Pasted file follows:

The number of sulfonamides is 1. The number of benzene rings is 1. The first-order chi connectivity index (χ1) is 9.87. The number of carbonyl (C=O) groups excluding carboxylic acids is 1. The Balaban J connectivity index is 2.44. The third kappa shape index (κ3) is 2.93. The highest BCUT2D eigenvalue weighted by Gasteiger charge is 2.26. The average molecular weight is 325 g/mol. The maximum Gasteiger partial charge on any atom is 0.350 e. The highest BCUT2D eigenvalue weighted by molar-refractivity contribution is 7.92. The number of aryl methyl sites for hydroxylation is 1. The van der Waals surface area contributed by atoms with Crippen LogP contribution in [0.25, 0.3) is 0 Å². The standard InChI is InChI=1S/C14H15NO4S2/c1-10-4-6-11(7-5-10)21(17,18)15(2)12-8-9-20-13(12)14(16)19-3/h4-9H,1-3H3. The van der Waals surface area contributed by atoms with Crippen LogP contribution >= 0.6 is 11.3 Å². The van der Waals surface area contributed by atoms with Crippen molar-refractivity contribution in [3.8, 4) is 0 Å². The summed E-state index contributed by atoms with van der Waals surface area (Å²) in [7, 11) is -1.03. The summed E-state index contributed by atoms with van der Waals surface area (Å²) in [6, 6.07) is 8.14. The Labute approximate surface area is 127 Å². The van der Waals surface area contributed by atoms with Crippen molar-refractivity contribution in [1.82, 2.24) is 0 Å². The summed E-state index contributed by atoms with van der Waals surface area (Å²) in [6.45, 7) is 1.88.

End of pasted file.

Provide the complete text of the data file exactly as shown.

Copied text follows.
The number of sulfonamides is 1. The number of benzene rings is 1. The first-order chi connectivity index (χ1) is 9.87. The number of carbonyl (C=O) groups excluding carboxylic acids is 1. The Balaban J connectivity index is 2.44. The third kappa shape index (κ3) is 2.93. The highest BCUT2D eigenvalue weighted by Gasteiger charge is 2.26. The average molecular weight is 325 g/mol. The maximum Gasteiger partial charge on any atom is 0.350 e. The highest BCUT2D eigenvalue weighted by molar-refractivity contribution is 7.92. The number of aryl methyl sites for hydroxylation is 1. The van der Waals surface area contributed by atoms with Crippen LogP contribution in [0.25, 0.3) is 0 Å². The standard InChI is InChI=1S/C14H15NO4S2/c1-10-4-6-11(7-5-10)21(17,18)15(2)12-8-9-20-13(12)14(16)19-3/h4-9H,1-3H3. The van der Waals surface area contributed by atoms with Crippen LogP contribution >= 0.6 is 11.3 Å². The van der Waals surface area contributed by atoms with Crippen molar-refractivity contribution in [3.8, 4) is 0 Å². The summed E-state index contributed by atoms with van der Waals surface area (Å²) in [7, 11) is -1.03. The summed E-state index contributed by atoms with van der Waals surface area (Å²) in [6, 6.07) is 8.14. The Labute approximate surface area is 127 Å². The van der Waals surface area contributed by atoms with Crippen molar-refractivity contribution in [1.82, 2.24) is 0 Å². The summed E-state index contributed by atoms with van der Waals surface area (Å²) in [6.45, 7) is 1.88.